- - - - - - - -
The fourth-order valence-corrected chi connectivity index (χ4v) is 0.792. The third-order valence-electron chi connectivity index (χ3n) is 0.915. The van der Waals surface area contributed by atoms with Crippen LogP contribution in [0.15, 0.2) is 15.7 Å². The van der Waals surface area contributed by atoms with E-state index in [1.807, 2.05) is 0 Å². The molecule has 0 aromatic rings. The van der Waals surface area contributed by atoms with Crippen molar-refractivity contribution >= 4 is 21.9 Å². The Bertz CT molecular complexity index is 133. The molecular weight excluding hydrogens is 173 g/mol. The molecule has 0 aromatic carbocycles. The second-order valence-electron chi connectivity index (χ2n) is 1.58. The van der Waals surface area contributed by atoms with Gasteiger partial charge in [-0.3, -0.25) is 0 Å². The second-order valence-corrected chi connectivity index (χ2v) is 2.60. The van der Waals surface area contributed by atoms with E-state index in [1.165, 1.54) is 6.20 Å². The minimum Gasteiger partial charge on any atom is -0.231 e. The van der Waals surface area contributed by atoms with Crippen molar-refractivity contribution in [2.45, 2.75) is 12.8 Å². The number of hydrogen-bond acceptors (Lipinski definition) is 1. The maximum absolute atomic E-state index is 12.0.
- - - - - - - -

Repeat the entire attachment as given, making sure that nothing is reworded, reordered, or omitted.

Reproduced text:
The fourth-order valence-corrected chi connectivity index (χ4v) is 0.792. The third-order valence-electron chi connectivity index (χ3n) is 0.915. The van der Waals surface area contributed by atoms with Crippen LogP contribution in [0.15, 0.2) is 15.7 Å². The van der Waals surface area contributed by atoms with E-state index in [1.807, 2.05) is 0 Å². The molecule has 0 aromatic rings. The van der Waals surface area contributed by atoms with Crippen molar-refractivity contribution >= 4 is 21.9 Å². The Bertz CT molecular complexity index is 133. The molecular weight excluding hydrogens is 173 g/mol. The molecule has 0 aromatic carbocycles. The second-order valence-electron chi connectivity index (χ2n) is 1.58. The van der Waals surface area contributed by atoms with Gasteiger partial charge in [-0.3, -0.25) is 0 Å². The second-order valence-corrected chi connectivity index (χ2v) is 2.60. The van der Waals surface area contributed by atoms with E-state index in [1.165, 1.54) is 6.20 Å². The minimum Gasteiger partial charge on any atom is -0.231 e. The van der Waals surface area contributed by atoms with Crippen molar-refractivity contribution in [2.45, 2.75) is 12.8 Å². The number of hydrogen-bond acceptors (Lipinski definition) is 1. The maximum absolute atomic E-state index is 12.0.